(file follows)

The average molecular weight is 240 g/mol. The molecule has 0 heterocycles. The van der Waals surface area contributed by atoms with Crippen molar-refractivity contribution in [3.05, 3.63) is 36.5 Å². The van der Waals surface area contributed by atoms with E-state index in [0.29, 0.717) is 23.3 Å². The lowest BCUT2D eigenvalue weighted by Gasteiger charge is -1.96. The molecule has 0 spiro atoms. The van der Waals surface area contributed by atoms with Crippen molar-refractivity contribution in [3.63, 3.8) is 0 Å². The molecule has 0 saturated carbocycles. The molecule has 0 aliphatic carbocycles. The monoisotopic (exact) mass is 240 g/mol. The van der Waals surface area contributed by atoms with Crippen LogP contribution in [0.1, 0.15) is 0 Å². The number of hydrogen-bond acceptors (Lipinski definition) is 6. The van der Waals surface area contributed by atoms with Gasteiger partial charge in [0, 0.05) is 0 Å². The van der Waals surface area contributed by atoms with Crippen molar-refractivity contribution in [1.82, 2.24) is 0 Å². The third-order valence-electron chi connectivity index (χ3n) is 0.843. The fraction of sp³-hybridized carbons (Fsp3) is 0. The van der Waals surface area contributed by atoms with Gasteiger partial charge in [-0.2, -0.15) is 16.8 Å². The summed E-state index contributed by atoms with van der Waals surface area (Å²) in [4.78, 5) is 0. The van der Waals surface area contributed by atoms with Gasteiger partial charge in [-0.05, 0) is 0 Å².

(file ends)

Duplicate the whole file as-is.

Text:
The average molecular weight is 240 g/mol. The molecule has 0 heterocycles. The van der Waals surface area contributed by atoms with Crippen molar-refractivity contribution in [3.05, 3.63) is 36.5 Å². The van der Waals surface area contributed by atoms with E-state index in [0.29, 0.717) is 23.3 Å². The lowest BCUT2D eigenvalue weighted by Gasteiger charge is -1.96. The molecule has 0 spiro atoms. The van der Waals surface area contributed by atoms with Crippen molar-refractivity contribution in [3.63, 3.8) is 0 Å². The molecule has 0 saturated carbocycles. The molecule has 0 aliphatic carbocycles. The monoisotopic (exact) mass is 240 g/mol. The van der Waals surface area contributed by atoms with Crippen LogP contribution in [0.1, 0.15) is 0 Å². The number of hydrogen-bond acceptors (Lipinski definition) is 6. The van der Waals surface area contributed by atoms with Gasteiger partial charge in [0, 0.05) is 0 Å². The van der Waals surface area contributed by atoms with Crippen molar-refractivity contribution in [1.82, 2.24) is 0 Å². The third-order valence-electron chi connectivity index (χ3n) is 0.843. The fraction of sp³-hybridized carbons (Fsp3) is 0. The van der Waals surface area contributed by atoms with Gasteiger partial charge in [-0.2, -0.15) is 16.8 Å². The summed E-state index contributed by atoms with van der Waals surface area (Å²) in [4.78, 5) is 0. The van der Waals surface area contributed by atoms with Gasteiger partial charge in [-0.05, 0) is 0 Å².